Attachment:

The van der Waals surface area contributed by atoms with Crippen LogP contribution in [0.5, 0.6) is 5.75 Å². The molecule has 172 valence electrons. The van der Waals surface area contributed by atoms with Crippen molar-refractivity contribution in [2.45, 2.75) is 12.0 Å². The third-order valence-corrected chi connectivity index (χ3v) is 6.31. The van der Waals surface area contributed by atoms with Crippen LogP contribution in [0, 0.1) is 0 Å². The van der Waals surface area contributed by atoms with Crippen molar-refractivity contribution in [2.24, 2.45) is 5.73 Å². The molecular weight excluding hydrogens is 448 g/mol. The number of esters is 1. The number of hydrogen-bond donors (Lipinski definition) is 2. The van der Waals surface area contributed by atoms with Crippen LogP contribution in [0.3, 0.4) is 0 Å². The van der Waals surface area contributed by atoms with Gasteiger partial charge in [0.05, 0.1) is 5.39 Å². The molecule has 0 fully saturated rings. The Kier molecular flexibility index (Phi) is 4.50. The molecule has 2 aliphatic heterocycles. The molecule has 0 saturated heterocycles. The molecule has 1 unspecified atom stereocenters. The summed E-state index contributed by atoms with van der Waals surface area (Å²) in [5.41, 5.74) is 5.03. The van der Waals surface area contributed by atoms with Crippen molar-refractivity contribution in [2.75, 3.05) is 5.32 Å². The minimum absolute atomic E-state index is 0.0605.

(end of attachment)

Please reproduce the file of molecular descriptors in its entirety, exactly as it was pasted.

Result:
The van der Waals surface area contributed by atoms with Crippen LogP contribution in [0.5, 0.6) is 5.75 Å². The molecule has 172 valence electrons. The van der Waals surface area contributed by atoms with Crippen molar-refractivity contribution in [2.45, 2.75) is 12.0 Å². The third-order valence-corrected chi connectivity index (χ3v) is 6.31. The van der Waals surface area contributed by atoms with Crippen LogP contribution in [0, 0.1) is 0 Å². The van der Waals surface area contributed by atoms with Crippen molar-refractivity contribution in [2.24, 2.45) is 5.73 Å². The molecular weight excluding hydrogens is 448 g/mol. The number of esters is 1. The number of hydrogen-bond donors (Lipinski definition) is 2. The van der Waals surface area contributed by atoms with Crippen LogP contribution in [0.3, 0.4) is 0 Å². The van der Waals surface area contributed by atoms with Gasteiger partial charge in [0.05, 0.1) is 5.39 Å². The molecule has 0 fully saturated rings. The Kier molecular flexibility index (Phi) is 4.50. The molecule has 2 aliphatic heterocycles. The molecule has 0 saturated heterocycles. The molecule has 1 unspecified atom stereocenters. The summed E-state index contributed by atoms with van der Waals surface area (Å²) in [5.41, 5.74) is 5.03. The van der Waals surface area contributed by atoms with Crippen molar-refractivity contribution in [2.75, 3.05) is 5.32 Å². The minimum absolute atomic E-state index is 0.0605.